Patients can fall into this medical and legal limbo if they are considered “emergency” psychiatric cases, and a number of entities—be they police officers, psychiatrists, or EMS professionals—can demand that such patients be transported to hospitals for immediate evaluation. Through New York’s Comprehensive Psychiatric Emergency Program (CPEP), a single physician can detain a patient for up to 24 hours, after which a second physician can extend the detention to 72 hours (MHY § 9.40)[5]. After three days in the Emergency Room, the patient can be admitted involuntarily to an inpatient ward for fifteen days under a similar “emergency” standard with the assent of just two physicians (MHY § 9.39)[6].

Physicians, by virtue of their profession, are charged with improving human health; the Constitution, however, has no such mandate. As an impassive document that outlines the extent of governmental authority, its interests are decidedly different than physicians’. Conflating these roles by implicitly giving physicians the responsibility to interpret constitutional limits on citizen detention is a dangerous status quo. What is best for a patient—mandating treatment for bipolar disorder, for example—might not be constitutionally sound. This principle of “beneficence,” a physician’s moral imperative to do all in their power to help patients, places doctors in a near-irreconcilable ethical conundrum. To discharge a patient from the emergency room who is mentally ill, but not actively a threat to herself or others, is a physician’s only legal option. Yet mandating treatment for such a patient, forcing her into observation, medication, and therapies, would be the most medically beneficent act.

Thus, despite being legal and constitutional, a hospital’s power to unilaterally detain patients without judicial oversight raises difficult questions. For example, aside from a patient verbally threatening to harm herself or others, there is no formal and universal means of determining whether a patient meets the Supreme Court’s “dangerousness” standard. While the 1979 Supreme Court case Addington v. Texas held that the psychiatric detentions must meet a legal standard of “clear and convincing evidence,” the court also conceded that such judgements are often complicated by the imprecision of psychiatric diagnoses. As Chief Justice Warren E. Burger wrote, such decisions are “to a large extent based on medical ‘impressions’ drawn from subjective analysis and filtered through the experience of the diagnostician.”[7]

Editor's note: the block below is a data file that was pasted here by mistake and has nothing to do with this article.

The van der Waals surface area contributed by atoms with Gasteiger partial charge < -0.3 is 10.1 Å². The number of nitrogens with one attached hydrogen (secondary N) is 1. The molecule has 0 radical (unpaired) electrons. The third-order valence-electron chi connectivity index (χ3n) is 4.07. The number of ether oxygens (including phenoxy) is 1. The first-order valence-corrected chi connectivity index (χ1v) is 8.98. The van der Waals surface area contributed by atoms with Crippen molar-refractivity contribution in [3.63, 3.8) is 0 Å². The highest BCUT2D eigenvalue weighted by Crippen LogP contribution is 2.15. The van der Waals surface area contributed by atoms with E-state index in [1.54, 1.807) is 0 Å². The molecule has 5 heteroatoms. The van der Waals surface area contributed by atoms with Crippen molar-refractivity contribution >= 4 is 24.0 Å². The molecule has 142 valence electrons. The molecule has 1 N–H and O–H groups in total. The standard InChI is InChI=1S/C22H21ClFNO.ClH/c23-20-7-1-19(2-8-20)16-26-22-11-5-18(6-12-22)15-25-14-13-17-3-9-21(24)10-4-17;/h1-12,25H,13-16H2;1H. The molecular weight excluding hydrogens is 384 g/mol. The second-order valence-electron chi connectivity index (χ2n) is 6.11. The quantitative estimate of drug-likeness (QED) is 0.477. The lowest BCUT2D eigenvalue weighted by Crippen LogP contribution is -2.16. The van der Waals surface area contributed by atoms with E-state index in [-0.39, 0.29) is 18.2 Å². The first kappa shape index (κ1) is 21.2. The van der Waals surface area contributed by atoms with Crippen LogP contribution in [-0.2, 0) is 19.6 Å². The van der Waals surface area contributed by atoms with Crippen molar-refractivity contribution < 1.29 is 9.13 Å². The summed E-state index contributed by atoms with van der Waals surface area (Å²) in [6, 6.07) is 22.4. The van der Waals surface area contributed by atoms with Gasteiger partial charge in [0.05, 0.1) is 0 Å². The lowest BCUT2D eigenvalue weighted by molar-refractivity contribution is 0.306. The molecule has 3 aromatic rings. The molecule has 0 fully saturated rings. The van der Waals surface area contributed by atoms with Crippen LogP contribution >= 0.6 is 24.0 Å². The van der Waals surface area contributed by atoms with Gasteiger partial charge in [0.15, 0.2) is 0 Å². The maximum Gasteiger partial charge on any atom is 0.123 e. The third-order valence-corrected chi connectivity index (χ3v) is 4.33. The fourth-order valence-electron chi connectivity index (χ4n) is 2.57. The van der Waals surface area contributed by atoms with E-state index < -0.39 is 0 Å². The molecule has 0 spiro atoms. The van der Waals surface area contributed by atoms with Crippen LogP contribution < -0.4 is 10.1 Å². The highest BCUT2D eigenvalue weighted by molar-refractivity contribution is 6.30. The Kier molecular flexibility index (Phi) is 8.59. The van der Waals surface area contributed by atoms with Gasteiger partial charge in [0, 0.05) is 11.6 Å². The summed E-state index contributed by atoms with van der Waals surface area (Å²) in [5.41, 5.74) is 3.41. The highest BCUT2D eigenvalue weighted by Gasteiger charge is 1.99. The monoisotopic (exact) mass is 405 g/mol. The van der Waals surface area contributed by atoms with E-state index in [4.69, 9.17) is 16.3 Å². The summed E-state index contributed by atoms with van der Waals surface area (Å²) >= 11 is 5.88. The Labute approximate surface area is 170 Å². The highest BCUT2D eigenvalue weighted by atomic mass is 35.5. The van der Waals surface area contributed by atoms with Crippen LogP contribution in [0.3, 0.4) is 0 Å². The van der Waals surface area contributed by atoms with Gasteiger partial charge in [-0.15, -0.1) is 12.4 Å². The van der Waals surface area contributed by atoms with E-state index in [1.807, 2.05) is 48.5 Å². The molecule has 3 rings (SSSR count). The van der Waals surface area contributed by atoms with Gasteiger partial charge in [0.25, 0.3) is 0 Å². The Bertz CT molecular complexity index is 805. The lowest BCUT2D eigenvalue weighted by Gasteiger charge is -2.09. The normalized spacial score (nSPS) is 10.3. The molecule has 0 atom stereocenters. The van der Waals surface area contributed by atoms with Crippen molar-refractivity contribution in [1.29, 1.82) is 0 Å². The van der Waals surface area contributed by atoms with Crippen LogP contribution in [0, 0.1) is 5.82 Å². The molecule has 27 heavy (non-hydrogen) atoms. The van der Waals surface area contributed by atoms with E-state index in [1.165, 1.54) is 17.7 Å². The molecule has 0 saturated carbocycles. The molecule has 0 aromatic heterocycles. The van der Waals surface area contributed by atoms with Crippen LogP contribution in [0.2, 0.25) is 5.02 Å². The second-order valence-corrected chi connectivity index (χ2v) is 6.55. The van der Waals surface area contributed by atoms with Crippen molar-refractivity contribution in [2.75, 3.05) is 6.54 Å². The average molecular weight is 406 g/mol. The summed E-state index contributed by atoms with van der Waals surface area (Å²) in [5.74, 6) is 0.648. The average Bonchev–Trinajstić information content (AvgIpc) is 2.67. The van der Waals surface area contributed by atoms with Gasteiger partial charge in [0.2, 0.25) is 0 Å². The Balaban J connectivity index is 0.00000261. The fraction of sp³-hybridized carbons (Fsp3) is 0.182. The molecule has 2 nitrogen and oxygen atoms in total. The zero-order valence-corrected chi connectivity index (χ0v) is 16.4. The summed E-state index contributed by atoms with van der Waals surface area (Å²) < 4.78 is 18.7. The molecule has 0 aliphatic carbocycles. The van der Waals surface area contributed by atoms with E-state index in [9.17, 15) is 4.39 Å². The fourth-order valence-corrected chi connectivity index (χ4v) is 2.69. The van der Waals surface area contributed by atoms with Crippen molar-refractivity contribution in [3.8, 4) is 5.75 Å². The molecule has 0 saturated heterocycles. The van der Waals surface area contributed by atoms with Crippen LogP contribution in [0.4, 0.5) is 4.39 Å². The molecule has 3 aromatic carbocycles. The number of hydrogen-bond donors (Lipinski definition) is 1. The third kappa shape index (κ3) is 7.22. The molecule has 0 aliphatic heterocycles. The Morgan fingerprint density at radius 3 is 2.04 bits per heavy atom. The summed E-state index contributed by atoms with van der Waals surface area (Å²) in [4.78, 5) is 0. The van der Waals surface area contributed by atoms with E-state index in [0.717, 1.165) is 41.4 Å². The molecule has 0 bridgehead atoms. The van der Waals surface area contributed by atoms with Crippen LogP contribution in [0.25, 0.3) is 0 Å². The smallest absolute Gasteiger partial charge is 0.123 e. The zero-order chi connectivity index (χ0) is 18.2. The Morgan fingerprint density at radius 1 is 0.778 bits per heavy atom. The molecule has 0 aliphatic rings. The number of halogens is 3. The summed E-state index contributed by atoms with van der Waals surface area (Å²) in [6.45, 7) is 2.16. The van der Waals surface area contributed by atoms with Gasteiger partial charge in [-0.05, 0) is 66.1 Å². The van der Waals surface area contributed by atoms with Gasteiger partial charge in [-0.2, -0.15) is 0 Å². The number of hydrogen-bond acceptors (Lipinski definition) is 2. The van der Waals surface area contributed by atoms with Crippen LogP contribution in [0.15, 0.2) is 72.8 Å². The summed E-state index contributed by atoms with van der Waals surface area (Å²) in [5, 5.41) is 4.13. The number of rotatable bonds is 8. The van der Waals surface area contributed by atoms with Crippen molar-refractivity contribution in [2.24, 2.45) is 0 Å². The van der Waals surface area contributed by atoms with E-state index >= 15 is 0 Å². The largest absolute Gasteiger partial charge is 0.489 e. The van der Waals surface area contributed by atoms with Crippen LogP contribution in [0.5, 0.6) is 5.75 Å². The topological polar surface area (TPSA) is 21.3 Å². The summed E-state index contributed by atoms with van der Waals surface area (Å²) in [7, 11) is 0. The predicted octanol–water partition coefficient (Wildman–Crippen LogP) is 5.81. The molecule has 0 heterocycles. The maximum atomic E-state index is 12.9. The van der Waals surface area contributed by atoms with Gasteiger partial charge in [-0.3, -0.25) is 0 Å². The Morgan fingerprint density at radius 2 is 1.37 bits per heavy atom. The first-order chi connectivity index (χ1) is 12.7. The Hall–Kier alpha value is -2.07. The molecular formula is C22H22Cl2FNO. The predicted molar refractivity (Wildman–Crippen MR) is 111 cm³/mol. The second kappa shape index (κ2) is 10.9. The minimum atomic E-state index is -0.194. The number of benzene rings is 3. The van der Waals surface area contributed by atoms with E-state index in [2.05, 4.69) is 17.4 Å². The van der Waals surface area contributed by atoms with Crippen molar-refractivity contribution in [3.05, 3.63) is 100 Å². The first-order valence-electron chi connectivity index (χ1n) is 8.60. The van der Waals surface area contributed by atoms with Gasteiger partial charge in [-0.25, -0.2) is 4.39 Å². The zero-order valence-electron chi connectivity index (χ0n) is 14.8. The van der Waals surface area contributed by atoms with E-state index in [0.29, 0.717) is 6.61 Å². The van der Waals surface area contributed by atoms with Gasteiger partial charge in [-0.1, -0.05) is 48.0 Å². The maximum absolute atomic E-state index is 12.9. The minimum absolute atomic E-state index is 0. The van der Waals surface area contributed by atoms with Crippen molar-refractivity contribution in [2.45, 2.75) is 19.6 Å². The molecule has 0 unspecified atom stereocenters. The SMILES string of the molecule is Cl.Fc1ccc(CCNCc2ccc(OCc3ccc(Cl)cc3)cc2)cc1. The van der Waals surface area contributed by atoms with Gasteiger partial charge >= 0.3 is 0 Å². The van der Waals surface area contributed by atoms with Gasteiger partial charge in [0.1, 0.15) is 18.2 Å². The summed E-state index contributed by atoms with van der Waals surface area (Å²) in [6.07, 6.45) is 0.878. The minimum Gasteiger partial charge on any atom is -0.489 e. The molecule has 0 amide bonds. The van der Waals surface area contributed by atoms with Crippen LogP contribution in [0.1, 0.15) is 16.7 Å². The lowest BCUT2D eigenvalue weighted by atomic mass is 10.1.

While courts have, in recent years, required that psychiatric detentions follow the 14th Amendment’s due process demands, it is important that individuals understand that all Americans, regardless of psychiatric status, have the right to judicial review when medically detained. By implementing policies that more widely require such oversight, instead of simply allowing it, lawmakers can ensure that both public health and individual freedoms are protected. But such policies require expensive investments in personnel and bureaucratic infrastructure, which makes their widespread implementation unlikely. When the law’s typical power brokers, law enforcement and the courts, take a backseat to physicians with little legal training, remaining vigilant of one’s constitutional rights is critically important.

[1] AMA. AMA Code of Medical Ethics. (2016), online at (visited 30 Jul. 2017).

[2] “Parens Patriae.” 7 Gale Encyclopedia of American Law, 3rd ed., p 399-400. (2010).

[3] LII / Legal Information Institute. Police Powers. LII (2017), online at (visited July 30, 2017).

[4] O’Connor v. Donaldson, Justia (1975).

[5] “New York Consolidated Laws, Mental Hygiene Law – MHY § 9.40.” Findlaw, online at (visited July 30, 2017).

[6] “New York Consolidated Laws, Mental Hygiene Law – MHY § 9.40.” Findlaw, online at (visited July 30, 2017).

[7]  Addington v. Texas, Justia (1979).